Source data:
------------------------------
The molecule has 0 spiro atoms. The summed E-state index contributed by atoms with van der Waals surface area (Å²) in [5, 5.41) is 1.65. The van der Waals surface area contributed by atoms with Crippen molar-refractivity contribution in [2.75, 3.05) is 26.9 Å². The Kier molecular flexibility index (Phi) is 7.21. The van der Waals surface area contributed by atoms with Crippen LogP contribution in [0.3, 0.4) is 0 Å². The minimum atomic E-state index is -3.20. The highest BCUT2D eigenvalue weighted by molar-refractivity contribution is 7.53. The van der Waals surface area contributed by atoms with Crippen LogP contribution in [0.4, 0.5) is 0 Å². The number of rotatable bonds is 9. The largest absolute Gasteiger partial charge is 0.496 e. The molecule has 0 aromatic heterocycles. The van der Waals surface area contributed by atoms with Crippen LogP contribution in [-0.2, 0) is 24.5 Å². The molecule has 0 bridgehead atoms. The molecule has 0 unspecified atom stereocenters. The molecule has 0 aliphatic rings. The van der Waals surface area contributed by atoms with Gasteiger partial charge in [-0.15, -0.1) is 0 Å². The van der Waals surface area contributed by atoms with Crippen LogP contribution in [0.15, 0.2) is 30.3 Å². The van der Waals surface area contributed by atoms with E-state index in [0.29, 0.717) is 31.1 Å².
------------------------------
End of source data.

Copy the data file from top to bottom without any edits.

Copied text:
The molecule has 0 spiro atoms. The summed E-state index contributed by atoms with van der Waals surface area (Å²) in [5, 5.41) is 1.65. The van der Waals surface area contributed by atoms with Crippen molar-refractivity contribution in [2.75, 3.05) is 26.9 Å². The Kier molecular flexibility index (Phi) is 7.21. The van der Waals surface area contributed by atoms with Crippen LogP contribution in [0.3, 0.4) is 0 Å². The minimum atomic E-state index is -3.20. The highest BCUT2D eigenvalue weighted by molar-refractivity contribution is 7.53. The van der Waals surface area contributed by atoms with Crippen LogP contribution in [0.4, 0.5) is 0 Å². The number of rotatable bonds is 9. The largest absolute Gasteiger partial charge is 0.496 e. The molecule has 0 aromatic heterocycles. The van der Waals surface area contributed by atoms with Crippen LogP contribution in [-0.2, 0) is 24.5 Å². The molecule has 0 bridgehead atoms. The molecule has 0 unspecified atom stereocenters. The molecule has 0 aliphatic rings. The van der Waals surface area contributed by atoms with Gasteiger partial charge in [-0.15, -0.1) is 0 Å². The van der Waals surface area contributed by atoms with Crippen LogP contribution in [0.15, 0.2) is 30.3 Å². The van der Waals surface area contributed by atoms with E-state index in [0.29, 0.717) is 31.1 Å².